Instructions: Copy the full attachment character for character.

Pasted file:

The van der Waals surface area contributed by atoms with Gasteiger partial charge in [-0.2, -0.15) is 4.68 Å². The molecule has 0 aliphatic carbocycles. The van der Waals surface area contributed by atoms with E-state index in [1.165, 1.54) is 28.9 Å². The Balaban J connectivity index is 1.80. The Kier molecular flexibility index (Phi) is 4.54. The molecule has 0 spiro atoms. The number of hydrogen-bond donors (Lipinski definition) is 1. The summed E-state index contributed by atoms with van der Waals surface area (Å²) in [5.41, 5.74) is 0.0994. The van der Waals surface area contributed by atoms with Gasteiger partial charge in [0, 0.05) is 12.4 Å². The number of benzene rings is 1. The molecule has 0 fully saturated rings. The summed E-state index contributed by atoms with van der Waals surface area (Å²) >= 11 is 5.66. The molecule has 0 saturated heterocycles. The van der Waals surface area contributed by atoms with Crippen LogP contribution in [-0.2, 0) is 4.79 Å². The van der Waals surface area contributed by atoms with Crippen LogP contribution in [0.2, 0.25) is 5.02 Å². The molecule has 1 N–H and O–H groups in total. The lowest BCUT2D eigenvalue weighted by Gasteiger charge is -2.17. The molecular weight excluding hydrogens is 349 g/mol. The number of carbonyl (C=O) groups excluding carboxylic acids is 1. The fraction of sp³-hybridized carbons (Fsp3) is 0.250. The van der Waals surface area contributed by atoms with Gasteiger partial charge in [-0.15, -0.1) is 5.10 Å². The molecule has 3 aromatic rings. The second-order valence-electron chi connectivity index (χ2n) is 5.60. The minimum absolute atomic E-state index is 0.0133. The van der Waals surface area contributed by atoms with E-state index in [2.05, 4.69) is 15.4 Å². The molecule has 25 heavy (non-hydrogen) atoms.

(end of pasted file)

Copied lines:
The van der Waals surface area contributed by atoms with Gasteiger partial charge in [-0.2, -0.15) is 4.68 Å². The molecule has 0 aliphatic carbocycles. The van der Waals surface area contributed by atoms with E-state index in [1.165, 1.54) is 28.9 Å². The Balaban J connectivity index is 1.80. The Kier molecular flexibility index (Phi) is 4.54. The molecule has 0 spiro atoms. The number of hydrogen-bond donors (Lipinski definition) is 1. The summed E-state index contributed by atoms with van der Waals surface area (Å²) in [5.41, 5.74) is 0.0994. The van der Waals surface area contributed by atoms with Gasteiger partial charge in [0, 0.05) is 12.4 Å². The number of benzene rings is 1. The molecule has 0 fully saturated rings. The summed E-state index contributed by atoms with van der Waals surface area (Å²) >= 11 is 5.66. The molecule has 0 saturated heterocycles. The van der Waals surface area contributed by atoms with Crippen LogP contribution in [-0.2, 0) is 4.79 Å². The van der Waals surface area contributed by atoms with Crippen LogP contribution in [0.2, 0.25) is 5.02 Å². The molecule has 1 N–H and O–H groups in total. The lowest BCUT2D eigenvalue weighted by Gasteiger charge is -2.17. The molecular weight excluding hydrogens is 349 g/mol. The number of carbonyl (C=O) groups excluding carboxylic acids is 1. The fraction of sp³-hybridized carbons (Fsp3) is 0.250. The van der Waals surface area contributed by atoms with Gasteiger partial charge in [-0.15, -0.1) is 5.10 Å². The molecule has 3 aromatic rings. The second-order valence-electron chi connectivity index (χ2n) is 5.60. The minimum absolute atomic E-state index is 0.0133. The van der Waals surface area contributed by atoms with E-state index in [2.05, 4.69) is 15.4 Å². The molecule has 25 heavy (non-hydrogen) atoms.